The Anti-Defamation League has issued a statement denouncing the negative reactions to the crowning of New Yorker Nina Davuluri, an American of Indian origin, as the new Miss America.
“It is deeply troubling that the crowning of the first woman of Indian descent to win the Miss America pageant – an achievement to be celebrated – has been greeted with a series of racist and hate-filled messages on Twitter and other social media,” wrote ADL national director Abraham Foxman, in a statement released on Monday. “It is a sad reflection both on the medium of social media, where conversations about public events can quickly turn into bigoted and hateful speech, and the message, the pernicious notion that a person of minority descent is not entitled to full status as an American citizen.”
Since she won the crown Sunday night, Davuluri, 24, has been the target of vicious messages on social media linking her to terrorism and 9/11.”
In his remarks, Foxman compared the public’s reaction to the treatment Bess Myerson, the first Jewish woman to win Miss America, received in 1945.
“We have been down this road before,” he wrote. “Myerson faced open prejudice and bigotry as many sponsors and events associated with the pageant refused to recognize her title. While times have changed since then — and the pageant has become more inclusive and has embraced diversity — the reaction in some quarters to the crowning of Ms. Davuluri is a reminder of how much work remains to be done in this country to ensure that America remains no place for hate.”
Foxman concluded with a plea for American unity and inclusion: “We should all celebrate the crowning of an American of Indian descent as another step toward an America that embraces diversity. Ms. Davuluri’s platform of ‘celebrating diversity through cultural competency’ is a message that all Americans and people of good will should strive to emulate.”
Davuluri won the 2014 Miss America pageant on Sunday, becoming the first Indian-American to wear the crown, which went to Miss New York for the second year in a row.
“I’m so happy this organization has celebrated diversity, and, on this stage tonight, there was so much diversity,” Davuluri told reporters shortly after defeating contestants from 49 other states, the District of Columbia, the U.S. Virgin Islands and Puerto Rico.
“I’m so proud to be the first Indian Miss America,” the 24-year-old aspiring physician said.
The field was narrowed to Davuluri and Miss California Crystal Lee, the first runner-up. Just before the results were announced, Davuluri said, “We are making history right here as Asian-Americans.”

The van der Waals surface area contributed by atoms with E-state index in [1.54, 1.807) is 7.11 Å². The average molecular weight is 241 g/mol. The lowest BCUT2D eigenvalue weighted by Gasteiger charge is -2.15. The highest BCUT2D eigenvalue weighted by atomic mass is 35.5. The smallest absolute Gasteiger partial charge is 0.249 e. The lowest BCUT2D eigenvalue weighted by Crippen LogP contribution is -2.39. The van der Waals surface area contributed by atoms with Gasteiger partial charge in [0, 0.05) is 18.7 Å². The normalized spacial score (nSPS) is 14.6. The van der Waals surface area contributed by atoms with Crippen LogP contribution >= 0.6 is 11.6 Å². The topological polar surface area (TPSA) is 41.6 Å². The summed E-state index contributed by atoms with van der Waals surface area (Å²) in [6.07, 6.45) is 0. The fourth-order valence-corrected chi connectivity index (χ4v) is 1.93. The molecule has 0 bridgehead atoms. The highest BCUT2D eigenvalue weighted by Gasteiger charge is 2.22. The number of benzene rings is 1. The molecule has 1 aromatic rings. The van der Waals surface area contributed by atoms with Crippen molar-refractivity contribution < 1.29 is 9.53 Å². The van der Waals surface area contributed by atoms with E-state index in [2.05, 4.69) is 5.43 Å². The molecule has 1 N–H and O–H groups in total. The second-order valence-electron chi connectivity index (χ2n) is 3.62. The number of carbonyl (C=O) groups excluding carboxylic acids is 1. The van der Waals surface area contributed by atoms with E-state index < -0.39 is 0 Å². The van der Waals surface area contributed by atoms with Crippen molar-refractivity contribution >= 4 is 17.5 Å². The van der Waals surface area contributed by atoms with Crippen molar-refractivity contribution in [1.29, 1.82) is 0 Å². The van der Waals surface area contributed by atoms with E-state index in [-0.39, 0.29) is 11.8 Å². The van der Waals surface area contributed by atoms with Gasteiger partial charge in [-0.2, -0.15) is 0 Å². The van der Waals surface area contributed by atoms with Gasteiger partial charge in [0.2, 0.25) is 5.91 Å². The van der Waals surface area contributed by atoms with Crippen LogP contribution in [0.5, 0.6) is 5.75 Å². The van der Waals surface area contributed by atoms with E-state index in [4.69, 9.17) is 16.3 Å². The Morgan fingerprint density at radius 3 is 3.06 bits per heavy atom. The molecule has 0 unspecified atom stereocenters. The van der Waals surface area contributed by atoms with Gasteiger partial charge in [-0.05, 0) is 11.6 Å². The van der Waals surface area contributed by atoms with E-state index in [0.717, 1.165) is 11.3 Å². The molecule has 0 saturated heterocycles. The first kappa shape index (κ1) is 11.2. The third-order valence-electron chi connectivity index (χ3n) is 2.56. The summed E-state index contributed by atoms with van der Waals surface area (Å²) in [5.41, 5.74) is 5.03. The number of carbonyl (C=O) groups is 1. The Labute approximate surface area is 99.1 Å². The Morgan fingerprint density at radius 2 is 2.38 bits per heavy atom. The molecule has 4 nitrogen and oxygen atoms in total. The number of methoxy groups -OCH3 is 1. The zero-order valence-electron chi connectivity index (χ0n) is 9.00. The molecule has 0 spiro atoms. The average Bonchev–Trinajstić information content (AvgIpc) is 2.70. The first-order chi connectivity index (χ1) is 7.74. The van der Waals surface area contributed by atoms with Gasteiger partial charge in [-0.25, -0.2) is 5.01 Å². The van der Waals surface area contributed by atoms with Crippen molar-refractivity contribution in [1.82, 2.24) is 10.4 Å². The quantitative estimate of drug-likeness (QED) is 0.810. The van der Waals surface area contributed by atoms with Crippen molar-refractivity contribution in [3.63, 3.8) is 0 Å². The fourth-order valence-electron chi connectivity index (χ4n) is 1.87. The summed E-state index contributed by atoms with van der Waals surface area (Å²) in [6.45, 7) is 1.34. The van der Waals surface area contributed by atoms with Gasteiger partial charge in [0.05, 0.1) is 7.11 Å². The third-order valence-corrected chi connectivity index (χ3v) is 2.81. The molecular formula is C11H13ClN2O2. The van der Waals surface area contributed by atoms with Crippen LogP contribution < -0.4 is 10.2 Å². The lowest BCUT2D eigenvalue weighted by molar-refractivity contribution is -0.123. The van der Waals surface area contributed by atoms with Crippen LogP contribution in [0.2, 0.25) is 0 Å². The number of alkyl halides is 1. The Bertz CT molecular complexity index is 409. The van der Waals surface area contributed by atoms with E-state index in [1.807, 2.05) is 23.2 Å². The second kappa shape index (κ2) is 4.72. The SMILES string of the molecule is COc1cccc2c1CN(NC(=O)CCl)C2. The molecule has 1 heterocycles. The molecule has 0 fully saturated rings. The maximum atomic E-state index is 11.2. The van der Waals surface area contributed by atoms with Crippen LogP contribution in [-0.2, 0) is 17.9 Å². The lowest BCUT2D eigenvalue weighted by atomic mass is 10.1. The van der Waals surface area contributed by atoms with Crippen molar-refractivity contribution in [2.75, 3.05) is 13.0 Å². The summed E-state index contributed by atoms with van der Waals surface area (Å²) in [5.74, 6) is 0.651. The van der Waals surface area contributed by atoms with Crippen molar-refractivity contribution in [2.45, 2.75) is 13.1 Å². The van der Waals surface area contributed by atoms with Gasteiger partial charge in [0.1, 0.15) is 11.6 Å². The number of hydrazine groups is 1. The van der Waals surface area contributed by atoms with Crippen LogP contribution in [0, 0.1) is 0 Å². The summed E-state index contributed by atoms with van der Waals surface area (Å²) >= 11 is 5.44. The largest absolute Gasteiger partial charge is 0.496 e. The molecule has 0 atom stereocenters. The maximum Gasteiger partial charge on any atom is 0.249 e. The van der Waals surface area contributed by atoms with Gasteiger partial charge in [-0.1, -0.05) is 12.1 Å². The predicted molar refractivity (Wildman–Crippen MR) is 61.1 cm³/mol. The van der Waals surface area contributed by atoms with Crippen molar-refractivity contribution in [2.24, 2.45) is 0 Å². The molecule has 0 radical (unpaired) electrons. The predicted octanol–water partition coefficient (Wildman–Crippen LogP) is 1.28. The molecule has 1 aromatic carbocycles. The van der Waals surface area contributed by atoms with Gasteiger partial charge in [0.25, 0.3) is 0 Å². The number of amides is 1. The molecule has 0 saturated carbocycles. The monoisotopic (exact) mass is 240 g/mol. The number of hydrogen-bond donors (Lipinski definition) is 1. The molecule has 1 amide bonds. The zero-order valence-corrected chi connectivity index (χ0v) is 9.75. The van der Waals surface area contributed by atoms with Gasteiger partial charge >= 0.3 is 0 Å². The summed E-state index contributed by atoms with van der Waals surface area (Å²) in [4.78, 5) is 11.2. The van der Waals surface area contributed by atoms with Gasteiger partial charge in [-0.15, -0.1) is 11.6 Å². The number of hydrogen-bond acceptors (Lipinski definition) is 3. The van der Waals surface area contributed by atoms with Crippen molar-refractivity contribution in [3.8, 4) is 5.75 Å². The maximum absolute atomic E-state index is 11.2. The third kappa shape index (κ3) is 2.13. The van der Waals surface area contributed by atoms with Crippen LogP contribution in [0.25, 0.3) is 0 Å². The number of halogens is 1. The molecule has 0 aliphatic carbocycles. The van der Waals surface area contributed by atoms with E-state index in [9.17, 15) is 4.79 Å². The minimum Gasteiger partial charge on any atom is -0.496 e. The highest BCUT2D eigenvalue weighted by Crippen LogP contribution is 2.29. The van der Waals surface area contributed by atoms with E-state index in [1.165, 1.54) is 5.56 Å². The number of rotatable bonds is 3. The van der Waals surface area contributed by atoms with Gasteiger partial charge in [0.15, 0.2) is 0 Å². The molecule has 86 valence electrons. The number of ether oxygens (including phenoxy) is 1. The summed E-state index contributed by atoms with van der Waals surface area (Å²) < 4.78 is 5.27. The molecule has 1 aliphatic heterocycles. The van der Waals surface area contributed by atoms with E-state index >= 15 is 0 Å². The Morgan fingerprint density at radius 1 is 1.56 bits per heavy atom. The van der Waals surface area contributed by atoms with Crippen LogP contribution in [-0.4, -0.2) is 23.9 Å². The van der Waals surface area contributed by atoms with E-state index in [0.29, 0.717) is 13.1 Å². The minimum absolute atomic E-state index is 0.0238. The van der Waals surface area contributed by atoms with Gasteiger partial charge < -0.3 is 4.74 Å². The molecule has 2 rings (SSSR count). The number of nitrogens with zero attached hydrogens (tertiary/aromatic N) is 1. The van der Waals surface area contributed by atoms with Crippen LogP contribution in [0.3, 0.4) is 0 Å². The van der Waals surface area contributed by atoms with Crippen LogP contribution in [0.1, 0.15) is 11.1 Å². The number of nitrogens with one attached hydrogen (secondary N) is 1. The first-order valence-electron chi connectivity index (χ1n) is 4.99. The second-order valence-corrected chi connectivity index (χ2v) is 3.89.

Contestants were judged on a personal interview, a talent demonstration, an on-stage question, and their appearance in evening gowns and swimwear during the two-hour nationally televised event.
Davuluri performed a Bollywood fusion dance and was asked about revelations that American television personality Julie Chen had plastic surgery on her eyes. Davuluri answered that she personally was opposed to plastic surgery and said that one’s diversity should be celebrated.
As the winner, Davuluri will receive a $50,000 scholarship. She said she would use the money to pay for graduate school. Last year’s winner, Mallory Hagan from New York, crowned her successor.
Several contestants made headlines during preliminary competitions. Miss Iowa, Nicole Kelly, was born without her left forearm and said the competition helped her promote a platform of overcoming disabilities. Theresa Vail, Miss Kansas and a sergeant in the Army National Guard, became the first contestant to display tattoos.
The 93-year-old beauty pageant returned to its hometown of Atlantic City, New Jersey, this year after an eight-year stretch in Las Vegas.
Atlantic City is about 60 miles (100 km) south of Seaside Park, New Jersey, the site of a massive boardwalk fire on Thursday night. In a press conference following the pageant, Davuluri volunteered to help clean up the damaged boardwalk.
The pageant’s return to the New Jersey shore could help the local economy, which was hard hit by last year’s Superstorm Sandy. The Atlantic City Alliance, an economic development group, estimated it would bring in about $30 million in business.
The Miss America pageant was televised live by ABC, which picked up the contest again in 2011 after dropping it in 2004 because of a steep ratings decline. Miss America has seen its popularity ebb and flow over its nearly 100-year history and it has been the target of critics who say the pageant format objectifies women.
The judges were former Miss America Deidre Downs Gunn, the New York Knicks’ Amar’e Stoudemire, Lance Bass from the boy band ‘N Sync, comedian Mario Cantone, violinist Joshua Bell and television chef Carla Hall.
Anne Cohen is the Forward’s deputy digital media editor. When she’s not looking for the secret Jewish history of Voodoo in New Orleans, or making lists about Ruth Bader Ginsburg, she writes for The Assimilator. She graduated from the Columbia Graduate School of Journalism with an M.S. magazine concentration in 2012.